As Thanksgiving approaches I am acutely aware of our loss on a deeper level than previously experienced. You always hear that the first holidays without someone are tough. I think it has less to do with the holidays and more to do with the transition from one year to the next.
Every day we miss Matt. Every day we wish he was here. Leaving him behind in a season was bad enough. This is our first fall without him.
But leaving him behind and moving on to another year? It may be the thing that takes me out.
He made the best of his last fall on earth. We laughed a lot.
He held hands with his favorite girl and walked her into church every week.
He danced with her to Sweet Caroline at a fall festival.
He made us laugh. A lot.
They did their favorite things together, including taking epic naps.
And in the middle of all the fun we had, he fought like hell to save his own life.
Last thanksgiving week Matt was walking himself out of a hospital after major abdominal surgery. Because, you know, he just didn’t want to deal with a wheelchair.
He was a force to be reckoned with before cancer, but cancer made him appreciate life much differently than before.
The loss of his laughter and his ability to make even the most ordinary day fun is felt every day, but especially now. I don’t want to have thanksgiving without him. He loved it.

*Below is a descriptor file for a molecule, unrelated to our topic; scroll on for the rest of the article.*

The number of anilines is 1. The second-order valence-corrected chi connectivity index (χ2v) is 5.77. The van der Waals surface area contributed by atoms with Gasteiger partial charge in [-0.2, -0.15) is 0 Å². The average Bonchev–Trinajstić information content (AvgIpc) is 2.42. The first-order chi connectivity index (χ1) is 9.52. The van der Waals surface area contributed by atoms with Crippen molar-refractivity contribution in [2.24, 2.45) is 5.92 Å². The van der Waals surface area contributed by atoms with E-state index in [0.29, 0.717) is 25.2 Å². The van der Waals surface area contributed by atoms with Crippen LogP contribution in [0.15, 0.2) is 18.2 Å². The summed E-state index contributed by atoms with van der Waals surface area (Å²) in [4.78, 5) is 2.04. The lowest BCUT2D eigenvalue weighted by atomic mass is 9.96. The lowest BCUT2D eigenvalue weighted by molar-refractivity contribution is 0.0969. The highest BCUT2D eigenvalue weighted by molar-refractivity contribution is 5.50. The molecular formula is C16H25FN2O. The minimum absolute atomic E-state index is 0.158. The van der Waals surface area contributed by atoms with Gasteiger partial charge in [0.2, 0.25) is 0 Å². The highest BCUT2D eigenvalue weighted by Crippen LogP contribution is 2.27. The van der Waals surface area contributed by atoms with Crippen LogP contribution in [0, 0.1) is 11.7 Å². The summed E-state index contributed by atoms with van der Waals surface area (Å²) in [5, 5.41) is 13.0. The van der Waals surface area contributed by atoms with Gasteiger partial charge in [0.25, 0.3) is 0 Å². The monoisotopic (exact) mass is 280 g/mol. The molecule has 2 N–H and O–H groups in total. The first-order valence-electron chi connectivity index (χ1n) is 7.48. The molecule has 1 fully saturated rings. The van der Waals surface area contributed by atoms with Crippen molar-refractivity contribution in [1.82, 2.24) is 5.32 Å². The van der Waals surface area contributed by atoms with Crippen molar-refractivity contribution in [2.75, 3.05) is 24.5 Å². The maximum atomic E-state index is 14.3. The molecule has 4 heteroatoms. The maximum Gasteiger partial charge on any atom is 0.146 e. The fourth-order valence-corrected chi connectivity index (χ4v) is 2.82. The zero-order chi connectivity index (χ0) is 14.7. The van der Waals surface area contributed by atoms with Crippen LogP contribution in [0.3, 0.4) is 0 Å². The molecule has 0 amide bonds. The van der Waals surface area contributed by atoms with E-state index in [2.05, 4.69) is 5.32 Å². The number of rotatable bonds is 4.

He delighted in telling Quinn silly made up stories about her British family being the reason America has thanksgiving anyway. When Quinn asked why England doesn’t have thanksgiving Matt deadpanned “Because we celebrate the Queen’s birthday instead”.
Cancer has taken so much from us, but the thing I am the most angry about is the time it took away. He won’t be here for the big stuff like first dates, graduations, and weddings. But it’s the little mundane stuff that we’ve been robbed of- crunching through fall leaves with Q, watching a football game with him and listening to his British accent as he yells at the tv, hearing him get way too excited about sausage balls thanksgiving morning, cuddling up with him when the temperatures outside drop..
People keep sending me an empty chair poem. I get it. But we have emptiness everywhere because, until cancer kicked him in the teeth, he never sat down. He was always on the move with his head on a swivel.
So instead of an empty chair we have empty space. But his last fall on earth, he loved us. He made sure we knew how much he loved us every day. He made big deals out of little things for her entertainment. He made it all special because I think deep down he knew it was the last time he’d be able to.